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When analyzing a law, one can discuss the "subjects" of the law; e.g., the subjects of a law that imposes a sales tax will be the merchants and/or buyers. But how would one refer to the substance of the law itself as a distinct entity? Using my previous example, I'm looking for a word that would complete this sentence: "The __ of this law is the imposition of a sales tax." The word "substance" seems a little too broad for this purpose, as the subjects of the law are also part of its substance.

[Note: I'm well aware that the above sentence could easily be reworded as something like "The law imposes a sales tax"; it's just an example to explain what kind of technical term I'm trying to find.]

  • You could talk about the "text" or the "reading" of the law. – Robusto Sep 21 '12 at 15:50
  • The subjects are not included in the law's "text" or "reading"? – kurkevan Sep 21 '12 at 15:57
  • ratio: n. In civil law. an account; a cause, or the giving of judgment therein. How about "ratio"? – user19148 Sep 21 '12 at 16:05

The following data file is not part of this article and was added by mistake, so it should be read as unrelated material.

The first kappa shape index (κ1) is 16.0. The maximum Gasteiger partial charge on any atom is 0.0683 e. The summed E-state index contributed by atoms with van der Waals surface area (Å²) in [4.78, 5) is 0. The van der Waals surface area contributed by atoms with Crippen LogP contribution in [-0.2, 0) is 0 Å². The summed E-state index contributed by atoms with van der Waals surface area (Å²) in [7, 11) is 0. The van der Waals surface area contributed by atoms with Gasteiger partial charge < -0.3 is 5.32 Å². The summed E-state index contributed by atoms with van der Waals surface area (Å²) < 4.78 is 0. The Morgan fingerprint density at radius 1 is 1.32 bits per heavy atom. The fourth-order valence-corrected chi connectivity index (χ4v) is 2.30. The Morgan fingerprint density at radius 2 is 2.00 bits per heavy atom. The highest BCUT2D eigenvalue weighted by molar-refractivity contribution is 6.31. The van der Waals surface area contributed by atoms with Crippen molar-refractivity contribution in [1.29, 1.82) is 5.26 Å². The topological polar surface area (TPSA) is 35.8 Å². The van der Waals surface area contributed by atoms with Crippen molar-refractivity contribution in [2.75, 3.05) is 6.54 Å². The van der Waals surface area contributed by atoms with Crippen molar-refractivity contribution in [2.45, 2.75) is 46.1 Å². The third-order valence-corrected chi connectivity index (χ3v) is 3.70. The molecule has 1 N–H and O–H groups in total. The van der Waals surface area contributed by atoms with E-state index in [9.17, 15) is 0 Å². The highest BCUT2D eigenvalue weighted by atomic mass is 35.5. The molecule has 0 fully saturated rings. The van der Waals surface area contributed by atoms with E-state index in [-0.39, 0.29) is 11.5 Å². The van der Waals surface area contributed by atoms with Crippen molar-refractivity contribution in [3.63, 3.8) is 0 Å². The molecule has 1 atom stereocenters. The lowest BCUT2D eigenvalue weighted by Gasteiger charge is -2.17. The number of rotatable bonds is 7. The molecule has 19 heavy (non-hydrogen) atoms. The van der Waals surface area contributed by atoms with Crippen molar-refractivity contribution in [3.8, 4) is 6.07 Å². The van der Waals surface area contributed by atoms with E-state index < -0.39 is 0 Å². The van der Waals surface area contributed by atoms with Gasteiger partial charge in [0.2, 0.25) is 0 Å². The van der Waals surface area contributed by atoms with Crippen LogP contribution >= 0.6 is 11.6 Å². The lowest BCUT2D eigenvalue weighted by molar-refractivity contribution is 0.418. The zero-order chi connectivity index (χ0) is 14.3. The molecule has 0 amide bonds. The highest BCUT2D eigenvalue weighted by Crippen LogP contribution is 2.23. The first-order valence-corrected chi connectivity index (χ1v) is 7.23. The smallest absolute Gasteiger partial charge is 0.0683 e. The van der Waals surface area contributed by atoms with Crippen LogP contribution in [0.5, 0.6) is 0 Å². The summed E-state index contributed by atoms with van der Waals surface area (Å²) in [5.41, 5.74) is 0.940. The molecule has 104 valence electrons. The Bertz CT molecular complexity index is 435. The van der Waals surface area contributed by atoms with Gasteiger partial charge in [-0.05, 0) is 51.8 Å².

• @kurkevan: Are you talking about an abstraction of the law's reading? If so then perhaps the word "object" is what you want. "The object of this law is the imposition of a sales tax." – Robusto Sep 21 '12 at 16:09
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    "the ratio of the law" has 4,450,000 hits on Google Search; while, alas, "the ratio of this law" has only six hits. – user19148 Sep 21 '12 at 16:20
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The __ of this law is the imposition of a sales tax.

I would suggest one of essence, pith, gist, purpose or perhaps even letter.

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  • ratio: n. In civil law. an account; a cause, or the giving of judgment therein. coleopterist, how about "ratio"? – user19148 Sep 21 '12 at 16:08
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    @Carlo_R. - Isn't this English.SE? :) – kurkevan Sep 21 '12 at 16:18
  • "Essence" is pretty good! – kurkevan Sep 21 '12 at 16:26

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